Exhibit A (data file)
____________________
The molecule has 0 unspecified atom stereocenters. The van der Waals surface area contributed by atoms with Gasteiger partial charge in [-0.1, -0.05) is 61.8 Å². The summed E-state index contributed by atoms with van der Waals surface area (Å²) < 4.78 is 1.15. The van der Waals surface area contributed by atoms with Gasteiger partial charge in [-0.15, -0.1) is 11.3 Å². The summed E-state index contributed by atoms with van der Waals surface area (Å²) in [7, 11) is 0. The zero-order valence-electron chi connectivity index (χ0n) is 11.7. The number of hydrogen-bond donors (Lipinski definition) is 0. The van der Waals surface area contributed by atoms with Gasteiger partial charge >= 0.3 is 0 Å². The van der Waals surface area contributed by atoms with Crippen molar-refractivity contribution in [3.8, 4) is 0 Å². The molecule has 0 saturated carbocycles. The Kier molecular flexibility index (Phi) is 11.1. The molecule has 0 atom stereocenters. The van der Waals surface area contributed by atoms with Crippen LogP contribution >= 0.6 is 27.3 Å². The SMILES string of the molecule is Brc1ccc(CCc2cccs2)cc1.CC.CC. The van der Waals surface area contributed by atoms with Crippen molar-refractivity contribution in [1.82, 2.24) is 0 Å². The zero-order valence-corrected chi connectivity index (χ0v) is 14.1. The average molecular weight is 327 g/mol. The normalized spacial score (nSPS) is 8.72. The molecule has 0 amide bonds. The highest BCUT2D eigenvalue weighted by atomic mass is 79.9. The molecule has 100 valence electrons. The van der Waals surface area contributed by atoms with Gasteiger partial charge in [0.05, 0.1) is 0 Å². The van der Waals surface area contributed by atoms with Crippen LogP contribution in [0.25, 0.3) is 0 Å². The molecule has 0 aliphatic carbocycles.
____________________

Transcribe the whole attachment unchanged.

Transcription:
The molecule has 0 unspecified atom stereocenters. The van der Waals surface area contributed by atoms with Gasteiger partial charge in [-0.1, -0.05) is 61.8 Å². The summed E-state index contributed by atoms with van der Waals surface area (Å²) < 4.78 is 1.15. The van der Waals surface area contributed by atoms with Gasteiger partial charge in [-0.15, -0.1) is 11.3 Å². The summed E-state index contributed by atoms with van der Waals surface area (Å²) in [7, 11) is 0. The zero-order valence-electron chi connectivity index (χ0n) is 11.7. The number of hydrogen-bond donors (Lipinski definition) is 0. The van der Waals surface area contributed by atoms with Gasteiger partial charge >= 0.3 is 0 Å². The van der Waals surface area contributed by atoms with Crippen molar-refractivity contribution in [3.8, 4) is 0 Å². The molecule has 0 saturated carbocycles. The Kier molecular flexibility index (Phi) is 11.1. The molecule has 0 atom stereocenters. The van der Waals surface area contributed by atoms with Crippen LogP contribution >= 0.6 is 27.3 Å². The SMILES string of the molecule is Brc1ccc(CCc2cccs2)cc1.CC.CC. The van der Waals surface area contributed by atoms with Crippen molar-refractivity contribution in [1.82, 2.24) is 0 Å². The zero-order valence-corrected chi connectivity index (χ0v) is 14.1. The average molecular weight is 327 g/mol. The normalized spacial score (nSPS) is 8.72. The molecule has 0 amide bonds. The highest BCUT2D eigenvalue weighted by atomic mass is 79.9. The molecule has 100 valence electrons. The van der Waals surface area contributed by atoms with Gasteiger partial charge in [0.05, 0.1) is 0 Å². The van der Waals surface area contributed by atoms with Crippen LogP contribution in [0.25, 0.3) is 0 Å². The molecule has 0 aliphatic carbocycles.